In preparation for the ALL ARTS Classical Music Marathon, which kicks off on broadcast and the site May 9, we’ve rounded up five shows that dive into the pool of programs available to stream online and on our free app.
If you’re looking for classical music that will reflect your changing moods during these uncertain times, take an hour to treat yourself to “In Concert with CMS: Barber and Schumann.”
The program begins with Samuel Barber’s Sonata for Cello and Piano, which was composed in 1932 during a period of intense economic crisis leading up to the height of the Great Depression in the United States. Expertly performed by members of Lincoln Center’s Chamber Music Society, Barber’s sonata encourages pensive engagement with a somber effect. At the same time, the music seems to be striving powerfully for something, but after this sense of effort, Barber leaves his audience without a triumphant resolution, as if the struggle has not yet come to an end.
It’s an industrious piece that connects us through time to a past world in crisis and is well worth listening to in conjunction with Schumann’s Second Violin Sonata. Schumann’s Sonata in D minor for Violin and Piano is certainly more lighthearted, but no less virtuosically performed. This piece provides an energetic — and sometimes beautifully delicate — balm to Barber’s more serious tone. Together, the two sonatas allow for a cathartic experience that might be particularly welcome in the time of Covid-19.
Where hearing Barber and Schumann performed in a chamber music setting feels intimate and personal, watching the Israel Philharmonic Orchestra perform Beethoven is a grand experience. You really feel the scale of this orchestra’s musical power when it is channeled through Beethoven’s heroic works from his “middle” period.
Especially exciting about this performance from 2010 is the opportunity to watch Itzhak Perlman conduct his daughter, Navah Perlman, as part of the highly regarded Perlman-Schmidt-Bailey trio featuring Giora Schmidt on the violin, Zuill Bailey on cello and Navah Perlman on piano. Before you are swept away by the music, make sure to take in the beautiful concert hall and the summery flowers surrounding the stage.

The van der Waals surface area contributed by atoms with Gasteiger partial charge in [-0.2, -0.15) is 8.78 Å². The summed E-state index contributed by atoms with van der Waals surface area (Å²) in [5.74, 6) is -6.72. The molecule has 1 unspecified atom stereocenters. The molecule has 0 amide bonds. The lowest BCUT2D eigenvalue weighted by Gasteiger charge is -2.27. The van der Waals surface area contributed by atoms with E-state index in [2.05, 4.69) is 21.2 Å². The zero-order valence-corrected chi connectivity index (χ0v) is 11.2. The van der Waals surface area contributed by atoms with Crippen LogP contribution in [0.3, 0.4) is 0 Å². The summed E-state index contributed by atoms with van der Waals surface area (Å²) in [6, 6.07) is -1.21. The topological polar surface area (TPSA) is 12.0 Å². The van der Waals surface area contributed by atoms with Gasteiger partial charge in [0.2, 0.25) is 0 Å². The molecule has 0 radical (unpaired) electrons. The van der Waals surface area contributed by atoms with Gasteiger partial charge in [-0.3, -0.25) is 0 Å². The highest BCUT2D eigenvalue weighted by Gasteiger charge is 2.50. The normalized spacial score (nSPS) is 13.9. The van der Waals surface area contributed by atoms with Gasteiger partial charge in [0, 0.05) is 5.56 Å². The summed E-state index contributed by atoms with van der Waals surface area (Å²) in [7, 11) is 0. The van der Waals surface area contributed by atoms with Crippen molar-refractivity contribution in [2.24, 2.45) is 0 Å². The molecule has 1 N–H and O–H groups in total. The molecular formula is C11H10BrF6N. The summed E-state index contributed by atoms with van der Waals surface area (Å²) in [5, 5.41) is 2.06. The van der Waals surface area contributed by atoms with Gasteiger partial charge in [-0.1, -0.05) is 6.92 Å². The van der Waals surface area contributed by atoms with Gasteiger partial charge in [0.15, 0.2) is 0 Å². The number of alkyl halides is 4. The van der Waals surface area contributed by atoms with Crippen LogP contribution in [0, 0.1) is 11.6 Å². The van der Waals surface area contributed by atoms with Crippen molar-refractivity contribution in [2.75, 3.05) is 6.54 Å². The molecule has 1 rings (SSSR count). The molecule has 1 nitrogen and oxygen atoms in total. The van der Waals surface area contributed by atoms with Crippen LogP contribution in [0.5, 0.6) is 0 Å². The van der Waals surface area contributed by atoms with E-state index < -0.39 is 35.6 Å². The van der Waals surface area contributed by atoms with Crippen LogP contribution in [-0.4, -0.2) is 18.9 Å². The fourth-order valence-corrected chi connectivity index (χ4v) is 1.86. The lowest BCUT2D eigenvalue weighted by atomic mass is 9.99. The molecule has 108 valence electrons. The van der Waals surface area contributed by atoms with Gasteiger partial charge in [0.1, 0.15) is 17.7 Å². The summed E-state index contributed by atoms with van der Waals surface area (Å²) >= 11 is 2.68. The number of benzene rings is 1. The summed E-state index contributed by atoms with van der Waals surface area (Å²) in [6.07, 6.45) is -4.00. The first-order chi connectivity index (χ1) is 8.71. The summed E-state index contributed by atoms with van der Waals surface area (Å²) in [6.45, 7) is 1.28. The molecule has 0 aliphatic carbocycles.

Moving further back along the composer timeline, the “Handel Celebration Concert” is an extraordinary tribute to Handel and his legacy. Set on the 250th anniversary of Handel’s death inside the stunning church where he was baptized, two orchestras and four choirs perform commemorative pieces like “Zadok the Priest,” the coronation anthem for George II of Britain and “The Ways of Zion Do Mourn,” the funeral anthem for Queen Caroline, George II’s consort. Conducted by Howard Arman (winner of the Handel Prize at the 1996 Handel Festival in Halle), this concert, ranging in mood from exultant to sorrowful, harkens back to the victories and losses of 18th-century British royalty and is sure to make you feel like a royal yourself.
The emphatic octave chords and sweeping runs that open Tchaikovsky’s Piano Concerto No.1 always feel very cinematic to me, and Nobuyuki Tsujii’s interpretation of this famous theme evokes imposing landscapes in my mind. Even if this particular experience escapes you, it would be a feat to watch Tsujii at the Mariinsky Theatre as part of the White Nights Festival in St. Petersburg without enjoying a sense of awe.
Tsujii’s brings a loving tenderness to his performance as a soloist in the Tchaikovsky concerto, reflecting the music’s Romantic-era sentimentality. Later in the performance, Tsujii demonstrates his talents as a soloist without orchestral accompaniment in Rachmaninoff’s Prelude G Sharp Minor, and as a composer in a piece titled “Elegy for the Victims of the Earthquake and Tsunami of March 11, 2011.”
Returning to Russia, the Mariinsky Theatre Orchestra performs in Moscow as part of the annual Easter Festival in this special concert dedicated to Prokofiev’s work. Prokofiev is one of my favorite 20th-century composers for his ability to convey movement musically. I am most familiar with his narrative compositions, including his ballets “Romeo and Juliet” and “Cinderella,” as well as “Peter and the Wolf,” so it was a joy to deepen my appreciation of Prokofiev’s oeuvre through this “Absolute Prokofiev” program.
For this concert, Mariinsky Theatre Music Director Valery Gergiev conducts Symphonies No. 1 and 5, as well as Piano Concerto No. 1. Even in these nonnarrative compositions, there is a kinetic quality that is stimulating to trace, particularly when the music undergoes abrupt shifts in dynamic and tempo.